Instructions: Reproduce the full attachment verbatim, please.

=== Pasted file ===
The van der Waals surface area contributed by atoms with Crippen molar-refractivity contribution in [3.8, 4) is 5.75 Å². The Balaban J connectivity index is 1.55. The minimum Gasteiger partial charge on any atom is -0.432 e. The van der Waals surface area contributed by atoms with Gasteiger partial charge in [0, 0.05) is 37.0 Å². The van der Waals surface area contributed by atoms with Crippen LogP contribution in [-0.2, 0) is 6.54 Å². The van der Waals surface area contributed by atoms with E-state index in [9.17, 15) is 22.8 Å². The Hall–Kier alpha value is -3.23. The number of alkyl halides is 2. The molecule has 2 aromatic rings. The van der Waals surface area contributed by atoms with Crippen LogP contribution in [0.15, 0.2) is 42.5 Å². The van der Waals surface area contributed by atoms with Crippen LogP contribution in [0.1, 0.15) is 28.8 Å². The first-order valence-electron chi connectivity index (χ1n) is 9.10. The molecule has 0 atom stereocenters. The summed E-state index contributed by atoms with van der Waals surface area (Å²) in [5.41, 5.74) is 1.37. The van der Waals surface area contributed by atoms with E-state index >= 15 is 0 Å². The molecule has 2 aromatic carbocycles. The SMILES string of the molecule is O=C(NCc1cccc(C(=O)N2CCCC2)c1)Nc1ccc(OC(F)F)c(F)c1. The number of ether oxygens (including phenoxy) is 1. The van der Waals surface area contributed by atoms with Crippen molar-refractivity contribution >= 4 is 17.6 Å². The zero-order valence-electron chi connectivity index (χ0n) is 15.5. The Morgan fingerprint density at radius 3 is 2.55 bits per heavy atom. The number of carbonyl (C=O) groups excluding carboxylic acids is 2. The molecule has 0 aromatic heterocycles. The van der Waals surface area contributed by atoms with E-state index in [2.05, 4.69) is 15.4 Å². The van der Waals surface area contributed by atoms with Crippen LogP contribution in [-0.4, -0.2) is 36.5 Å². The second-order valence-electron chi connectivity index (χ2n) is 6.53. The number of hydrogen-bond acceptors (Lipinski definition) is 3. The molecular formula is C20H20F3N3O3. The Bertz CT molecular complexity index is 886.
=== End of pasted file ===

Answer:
The van der Waals surface area contributed by atoms with Crippen molar-refractivity contribution in [3.8, 4) is 5.75 Å². The Balaban J connectivity index is 1.55. The minimum Gasteiger partial charge on any atom is -0.432 e. The van der Waals surface area contributed by atoms with Gasteiger partial charge in [0, 0.05) is 37.0 Å². The van der Waals surface area contributed by atoms with Crippen LogP contribution in [-0.2, 0) is 6.54 Å². The van der Waals surface area contributed by atoms with E-state index in [9.17, 15) is 22.8 Å². The Hall–Kier alpha value is -3.23. The number of alkyl halides is 2. The molecule has 2 aromatic rings. The van der Waals surface area contributed by atoms with Crippen LogP contribution in [0.15, 0.2) is 42.5 Å². The van der Waals surface area contributed by atoms with Crippen LogP contribution in [0.1, 0.15) is 28.8 Å². The first-order valence-electron chi connectivity index (χ1n) is 9.10. The molecule has 0 atom stereocenters. The summed E-state index contributed by atoms with van der Waals surface area (Å²) in [5.41, 5.74) is 1.37. The van der Waals surface area contributed by atoms with E-state index >= 15 is 0 Å². The molecule has 2 aromatic carbocycles. The SMILES string of the molecule is O=C(NCc1cccc(C(=O)N2CCCC2)c1)Nc1ccc(OC(F)F)c(F)c1. The number of ether oxygens (including phenoxy) is 1. The van der Waals surface area contributed by atoms with Crippen molar-refractivity contribution >= 4 is 17.6 Å². The zero-order valence-electron chi connectivity index (χ0n) is 15.5. The Morgan fingerprint density at radius 3 is 2.55 bits per heavy atom. The number of carbonyl (C=O) groups excluding carboxylic acids is 2. The molecule has 0 aromatic heterocycles. The van der Waals surface area contributed by atoms with E-state index in [2.05, 4.69) is 15.4 Å². The van der Waals surface area contributed by atoms with Crippen LogP contribution in [-0.4, -0.2) is 36.5 Å². The second-order valence-electron chi connectivity index (χ2n) is 6.53. The number of hydrogen-bond acceptors (Lipinski definition) is 3. The molecular formula is C20H20F3N3O3. The Bertz CT molecular complexity index is 886.